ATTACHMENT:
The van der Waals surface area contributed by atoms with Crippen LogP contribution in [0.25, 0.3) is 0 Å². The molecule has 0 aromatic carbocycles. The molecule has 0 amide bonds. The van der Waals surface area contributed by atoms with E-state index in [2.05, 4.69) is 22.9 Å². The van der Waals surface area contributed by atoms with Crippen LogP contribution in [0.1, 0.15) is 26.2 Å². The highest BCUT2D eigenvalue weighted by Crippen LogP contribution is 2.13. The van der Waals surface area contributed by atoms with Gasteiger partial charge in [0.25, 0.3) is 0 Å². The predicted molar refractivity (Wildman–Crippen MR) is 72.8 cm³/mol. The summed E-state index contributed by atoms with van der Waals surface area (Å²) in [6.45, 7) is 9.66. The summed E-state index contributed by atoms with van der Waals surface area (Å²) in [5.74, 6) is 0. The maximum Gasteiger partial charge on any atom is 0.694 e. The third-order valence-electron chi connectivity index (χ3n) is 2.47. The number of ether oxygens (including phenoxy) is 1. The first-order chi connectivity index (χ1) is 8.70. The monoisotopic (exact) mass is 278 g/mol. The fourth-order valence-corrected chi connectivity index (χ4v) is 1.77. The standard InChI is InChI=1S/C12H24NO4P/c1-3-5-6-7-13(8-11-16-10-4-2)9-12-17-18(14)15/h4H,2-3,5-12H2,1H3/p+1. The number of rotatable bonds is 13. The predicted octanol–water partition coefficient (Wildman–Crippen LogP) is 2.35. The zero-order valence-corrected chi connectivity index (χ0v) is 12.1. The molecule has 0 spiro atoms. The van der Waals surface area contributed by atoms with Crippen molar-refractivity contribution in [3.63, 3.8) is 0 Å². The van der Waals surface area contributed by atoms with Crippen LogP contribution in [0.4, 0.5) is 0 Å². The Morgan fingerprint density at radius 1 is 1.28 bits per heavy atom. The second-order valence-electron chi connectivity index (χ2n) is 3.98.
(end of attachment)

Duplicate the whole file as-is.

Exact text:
The van der Waals surface area contributed by atoms with Crippen LogP contribution in [0.25, 0.3) is 0 Å². The molecule has 0 aromatic carbocycles. The molecule has 0 amide bonds. The van der Waals surface area contributed by atoms with E-state index in [2.05, 4.69) is 22.9 Å². The van der Waals surface area contributed by atoms with Crippen LogP contribution in [0.1, 0.15) is 26.2 Å². The highest BCUT2D eigenvalue weighted by Crippen LogP contribution is 2.13. The van der Waals surface area contributed by atoms with Gasteiger partial charge in [0.25, 0.3) is 0 Å². The predicted molar refractivity (Wildman–Crippen MR) is 72.8 cm³/mol. The summed E-state index contributed by atoms with van der Waals surface area (Å²) in [6.45, 7) is 9.66. The summed E-state index contributed by atoms with van der Waals surface area (Å²) in [5.74, 6) is 0. The maximum Gasteiger partial charge on any atom is 0.694 e. The third-order valence-electron chi connectivity index (χ3n) is 2.47. The number of ether oxygens (including phenoxy) is 1. The first-order chi connectivity index (χ1) is 8.70. The monoisotopic (exact) mass is 278 g/mol. The fourth-order valence-corrected chi connectivity index (χ4v) is 1.77. The standard InChI is InChI=1S/C12H24NO4P/c1-3-5-6-7-13(8-11-16-10-4-2)9-12-17-18(14)15/h4H,2-3,5-12H2,1H3/p+1. The number of rotatable bonds is 13. The predicted octanol–water partition coefficient (Wildman–Crippen LogP) is 2.35. The zero-order valence-corrected chi connectivity index (χ0v) is 12.1. The molecule has 0 spiro atoms. The van der Waals surface area contributed by atoms with Crippen molar-refractivity contribution in [3.63, 3.8) is 0 Å². The van der Waals surface area contributed by atoms with Crippen LogP contribution in [0.4, 0.5) is 0 Å². The Morgan fingerprint density at radius 1 is 1.28 bits per heavy atom. The second-order valence-electron chi connectivity index (χ2n) is 3.98.